Biomarkers could aid diagnosis and lead to strategies for treatment
Soon after systems biologist Juergen Hahn published a paper describing a way to predict whether a child has autism from a blood sample, the notes from parents began arriving. “I have a bunch of parents writing me now who want to test their kids,” says Hahn, of Rensselaer Polytechnic Institute in Troy, N.Y. “I can’t do that.”
That’s because despite their promise, his group’s results, reported March 16 in PLOS Computational Biology, are preliminary — nowhere close to a debut in a clinical setting. The test will need to be confirmed and repeated in different children before it can be used to help diagnose autism. Still, the work of Hahn and colleagues, along with other recent papers, illustrates how the hunt for a concrete biological signature of autism, a biomarker, is gaining speed.
CTSA Program paves way for nationwide single IRB model.
Developing new treatments for diseases often requires large numbers of clinical research participants enrolled in the same study at numerous geographical sites. These multisite clinical trials are well-positioned to discover whether a promising therapeutic is safe and effective, and may provide medical professionals with the information needed for treating their patients. However, the initiation of such studies may be delayed because each site typically relies on its own Institutional Review Boards (IRBs) to provide ethics reviews of the risks and benefits of the proposed research.
"This milestone is a giant step toward a nationwide model for greater efficiency in IRB review..."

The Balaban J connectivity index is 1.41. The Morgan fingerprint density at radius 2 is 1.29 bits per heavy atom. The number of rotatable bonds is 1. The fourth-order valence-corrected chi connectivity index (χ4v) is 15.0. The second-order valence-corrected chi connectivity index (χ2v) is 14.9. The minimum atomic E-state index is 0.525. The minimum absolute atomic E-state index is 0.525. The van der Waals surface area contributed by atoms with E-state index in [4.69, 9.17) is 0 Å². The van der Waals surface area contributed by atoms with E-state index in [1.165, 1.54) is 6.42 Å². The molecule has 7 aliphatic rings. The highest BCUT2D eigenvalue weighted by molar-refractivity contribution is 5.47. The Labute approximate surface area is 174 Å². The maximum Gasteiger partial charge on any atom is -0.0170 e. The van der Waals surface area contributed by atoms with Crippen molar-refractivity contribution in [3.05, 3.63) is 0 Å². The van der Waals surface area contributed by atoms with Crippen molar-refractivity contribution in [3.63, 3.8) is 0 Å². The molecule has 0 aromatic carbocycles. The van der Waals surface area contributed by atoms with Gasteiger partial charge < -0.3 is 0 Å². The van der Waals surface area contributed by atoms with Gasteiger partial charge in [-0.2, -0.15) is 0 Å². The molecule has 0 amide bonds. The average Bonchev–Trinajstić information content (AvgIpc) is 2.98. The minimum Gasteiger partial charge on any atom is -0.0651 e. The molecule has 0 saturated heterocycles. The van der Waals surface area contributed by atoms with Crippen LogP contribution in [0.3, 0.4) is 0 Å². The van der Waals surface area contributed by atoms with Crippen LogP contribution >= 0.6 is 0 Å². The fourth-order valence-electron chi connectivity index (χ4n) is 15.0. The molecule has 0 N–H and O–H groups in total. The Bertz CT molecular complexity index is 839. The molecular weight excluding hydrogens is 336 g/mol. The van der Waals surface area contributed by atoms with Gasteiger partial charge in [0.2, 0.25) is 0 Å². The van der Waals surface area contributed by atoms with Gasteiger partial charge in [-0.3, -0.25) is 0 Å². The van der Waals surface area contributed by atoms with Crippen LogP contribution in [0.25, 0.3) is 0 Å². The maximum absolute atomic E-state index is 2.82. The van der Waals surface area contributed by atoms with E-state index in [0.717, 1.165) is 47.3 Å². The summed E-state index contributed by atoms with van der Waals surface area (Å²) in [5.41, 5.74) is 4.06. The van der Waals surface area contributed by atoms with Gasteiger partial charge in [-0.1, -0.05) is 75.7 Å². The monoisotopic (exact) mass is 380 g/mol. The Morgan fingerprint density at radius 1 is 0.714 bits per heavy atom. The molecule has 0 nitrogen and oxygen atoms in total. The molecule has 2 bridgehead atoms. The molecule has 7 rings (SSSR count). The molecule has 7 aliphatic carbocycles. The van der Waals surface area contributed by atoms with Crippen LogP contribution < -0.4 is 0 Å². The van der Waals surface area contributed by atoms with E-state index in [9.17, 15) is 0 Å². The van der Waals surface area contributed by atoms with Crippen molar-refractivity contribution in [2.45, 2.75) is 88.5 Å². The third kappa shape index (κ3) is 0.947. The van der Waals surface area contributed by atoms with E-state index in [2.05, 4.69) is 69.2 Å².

Researchers transforming animals with the latest genome-engineering tools may be disappointed by draft rules released by the US Food and Drug Administration (FDA) on 18 January — two days before US President Barack Obama leaves office. It is not clear how the administration of incoming president Donald Trump will carry the proposals forward, however.
The most controversial of three proposed regulations declares that all animals whose genomes have been intentionally altered will be examined for safety and efficacy in a process similar to that for new drugs.
Many researchers had hoped that the FDA would be less stringent about evaluating organisms whose genomes have been edited with precise tools — such as CRISPR and a separate technique called TALENs — than it is for animals that have been given DNA from different species or created using less-sophisticated means. Alison van Eenennaam, an animal geneticist at the University of California, Davis, calls the draft FDA proposals “insane”.
“The trigger for their regulation is whether the animal was intended to be made, and what does intention have to do with risk?” she says. “The risk has to do with the attributes of the product.”
BETHESDA, Md. — At what was supposed to be the end of his tenure atop the National Institutes of Health, Dr. Francis Collins is still a very busy man.
In his seven and a half years leading the agency, Collins has been involved in the response to Ebola and Zika. He has helped secure the first funding increases for the NIH in decades. Congress just this month funneled billions of dollars into several major projects — the Precision Medicine Initiative, the cancer moonshot — that Collins helped craft.
This was supposed to be the finale for Collins. But, as he told STAT in a recent interview in his offices here, he loves the NIH and believes in public service, so if asked he would consider it a “privilege” to remain director under President-elect Donald Trump. Many researchers and members of Congress would like to see him stay. Nobody knows yet if he will.
Below is his full conversation with STAT, in which he reflects on NIH's past and future. The transcript has been lightly edited for clarity and length.
Tell us about a few programs that you are most excited about.
As far as areas of exceptional opportunity, I’d start with the Precision Medicine Initiative. This unprecedented national study of health has recently been renamed and now it is called "All Of Us."